CARY — Windows are broken, paint is peeling, and there’s no front-door step, but the Jones House is expected to be completely renovated by January and open for business by February.
The downtown project is moving forward, though, without Muddy Dog Roasting Co., which was expected to occupy the space, along with the Sweet T dessert shop.
Together, Morrisville-based Muddy Dog and Sweet T had planned to share the roughly $100,000 cost of laying new floors, fixing up the bathrooms and equipping the kitchen in the Jones House, a historic home on the corner of Dry Avenue and Academy Street.
But Muddy Dog backed out.
“I didn’t think it was prudent for us to be investing in real estate we won’t own,” said Jim Pellegrini, Muddy Dog’s owner.
The change isn’t a big deal, said Tammy Calaway-Harper, owner of Sweet T. The cafe, which will be called The Jones House, will still sell Muddy Dog coffee, she said.
“It’s hard not to be excited when someone hands you such a wonderful, unique opportunity,” she said.
In August, the Cary Town Council approved a five-year lease for Sweet T and Muddy Dog to occupy the home for $26,292 a year.
Cary’s role as landlord is unique to the Jones House. The town bought the property in 2011 and is spending $255,000 to renovate it in hopes that a new business across from the Cary Arts Center will generate buzz downtown.
Originally, Larry’s Beans, a Raleigh coffee roaster, planned to move into the space, but plans fell through.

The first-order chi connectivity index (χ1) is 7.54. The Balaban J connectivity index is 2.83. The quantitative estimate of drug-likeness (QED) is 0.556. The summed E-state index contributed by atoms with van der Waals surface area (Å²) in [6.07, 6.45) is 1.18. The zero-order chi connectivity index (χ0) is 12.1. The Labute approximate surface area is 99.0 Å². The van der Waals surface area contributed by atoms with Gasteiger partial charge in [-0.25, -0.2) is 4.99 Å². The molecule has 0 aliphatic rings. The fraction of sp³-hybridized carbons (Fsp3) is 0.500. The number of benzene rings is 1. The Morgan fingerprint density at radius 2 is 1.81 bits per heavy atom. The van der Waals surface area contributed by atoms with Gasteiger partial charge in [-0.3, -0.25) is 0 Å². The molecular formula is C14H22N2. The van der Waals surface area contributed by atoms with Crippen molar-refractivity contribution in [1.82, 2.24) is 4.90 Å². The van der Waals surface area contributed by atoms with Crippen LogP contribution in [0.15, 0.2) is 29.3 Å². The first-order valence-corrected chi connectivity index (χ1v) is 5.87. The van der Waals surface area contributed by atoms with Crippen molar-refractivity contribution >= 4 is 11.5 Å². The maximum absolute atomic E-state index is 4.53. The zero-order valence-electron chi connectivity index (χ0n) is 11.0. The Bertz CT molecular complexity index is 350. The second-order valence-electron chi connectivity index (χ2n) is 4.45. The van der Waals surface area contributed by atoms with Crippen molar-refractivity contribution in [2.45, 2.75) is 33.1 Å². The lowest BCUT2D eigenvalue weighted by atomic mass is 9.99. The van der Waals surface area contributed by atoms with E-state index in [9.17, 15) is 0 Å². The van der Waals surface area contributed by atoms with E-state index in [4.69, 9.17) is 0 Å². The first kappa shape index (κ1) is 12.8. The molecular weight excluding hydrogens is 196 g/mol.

Renovation efforts began in earnest at the end of September, when construction crews peeled back aluminum siding to reveal the 123-year-old building’s wood exterior. And, despite the recent rain, construction is on schedule partly because crews found no termites or unexpected damage beneath the old aluminum siding.
“It was a small victory,” said Phillip Smith, planning manager for Cary. “We were halfway expecting some surprises, but there weren’t any.”
When the business opens early next year, Calaway-Harper imagines commuters stopping by for a cup of coffee in the morning, locals swinging by for a light lunch and diners coming by at night for a meal or a glass of wine.
At least 80 percent of the cafe’s offerings will come from local farms, and Calaway-Harper wants to serve local beers such as Fortnight and Fullsteam. The menu will change seasonally.
From the western corner of Dry and Academy , it’s easy to see why espresso sippers and wine swillers might want to take root on the Jones House porch. But from the front porch, where glass covers the floor and wasp nests hang from the ceiling, it might be tough to imagine a downtown hotspot emerging within the next four months.
“I know it looks like there’s a lot of work, but (construction crews) have gotten to the point where they’ve got the easier stuff to do,” Calaway-Harper said.
Then comes the hard part – opening a small business.
“As long as we’re accepted by the community, everything else will be all right,” she said.
Specht: 919-460-2608; Twitter: @AndySpecht